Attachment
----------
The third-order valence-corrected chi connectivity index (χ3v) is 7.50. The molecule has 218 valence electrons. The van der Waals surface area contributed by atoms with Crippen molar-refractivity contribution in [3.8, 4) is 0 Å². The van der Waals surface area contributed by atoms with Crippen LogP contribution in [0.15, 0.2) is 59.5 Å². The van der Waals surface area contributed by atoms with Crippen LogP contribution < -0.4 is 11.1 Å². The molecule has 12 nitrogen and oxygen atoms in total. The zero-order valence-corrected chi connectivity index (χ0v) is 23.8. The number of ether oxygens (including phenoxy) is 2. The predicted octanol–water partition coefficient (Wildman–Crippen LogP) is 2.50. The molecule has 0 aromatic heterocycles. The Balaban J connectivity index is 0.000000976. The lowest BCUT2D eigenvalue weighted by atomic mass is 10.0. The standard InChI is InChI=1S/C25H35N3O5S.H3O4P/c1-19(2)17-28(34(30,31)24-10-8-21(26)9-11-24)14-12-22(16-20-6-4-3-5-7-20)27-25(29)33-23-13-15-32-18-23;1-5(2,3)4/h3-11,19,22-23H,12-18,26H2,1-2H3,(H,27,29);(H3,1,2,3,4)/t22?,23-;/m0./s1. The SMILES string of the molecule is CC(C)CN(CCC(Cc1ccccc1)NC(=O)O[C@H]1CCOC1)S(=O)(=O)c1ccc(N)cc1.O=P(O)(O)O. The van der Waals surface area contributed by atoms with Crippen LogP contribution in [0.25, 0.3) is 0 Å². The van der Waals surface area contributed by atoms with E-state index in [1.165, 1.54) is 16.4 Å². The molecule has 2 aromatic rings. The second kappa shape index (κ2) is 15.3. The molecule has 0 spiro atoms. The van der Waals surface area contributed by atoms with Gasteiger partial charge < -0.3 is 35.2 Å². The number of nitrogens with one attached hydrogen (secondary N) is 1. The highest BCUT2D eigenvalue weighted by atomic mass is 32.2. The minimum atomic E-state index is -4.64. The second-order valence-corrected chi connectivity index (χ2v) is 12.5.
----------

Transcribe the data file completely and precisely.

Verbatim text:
The third-order valence-corrected chi connectivity index (χ3v) is 7.50. The molecule has 218 valence electrons. The van der Waals surface area contributed by atoms with Crippen molar-refractivity contribution in [3.8, 4) is 0 Å². The van der Waals surface area contributed by atoms with Crippen LogP contribution in [0.15, 0.2) is 59.5 Å². The van der Waals surface area contributed by atoms with Crippen LogP contribution < -0.4 is 11.1 Å². The molecule has 12 nitrogen and oxygen atoms in total. The zero-order valence-corrected chi connectivity index (χ0v) is 23.8. The number of ether oxygens (including phenoxy) is 2. The predicted octanol–water partition coefficient (Wildman–Crippen LogP) is 2.50. The molecule has 0 aromatic heterocycles. The Balaban J connectivity index is 0.000000976. The lowest BCUT2D eigenvalue weighted by atomic mass is 10.0. The standard InChI is InChI=1S/C25H35N3O5S.H3O4P/c1-19(2)17-28(34(30,31)24-10-8-21(26)9-11-24)14-12-22(16-20-6-4-3-5-7-20)27-25(29)33-23-13-15-32-18-23;1-5(2,3)4/h3-11,19,22-23H,12-18,26H2,1-2H3,(H,27,29);(H3,1,2,3,4)/t22?,23-;/m0./s1. The SMILES string of the molecule is CC(C)CN(CCC(Cc1ccccc1)NC(=O)O[C@H]1CCOC1)S(=O)(=O)c1ccc(N)cc1.O=P(O)(O)O. The van der Waals surface area contributed by atoms with Crippen LogP contribution in [0.25, 0.3) is 0 Å². The van der Waals surface area contributed by atoms with E-state index in [1.165, 1.54) is 16.4 Å². The molecule has 2 aromatic rings. The second kappa shape index (κ2) is 15.3. The molecule has 0 spiro atoms. The van der Waals surface area contributed by atoms with Gasteiger partial charge < -0.3 is 35.2 Å². The number of nitrogens with one attached hydrogen (secondary N) is 1. The highest BCUT2D eigenvalue weighted by atomic mass is 32.2. The minimum atomic E-state index is -4.64. The second-order valence-corrected chi connectivity index (χ2v) is 12.5.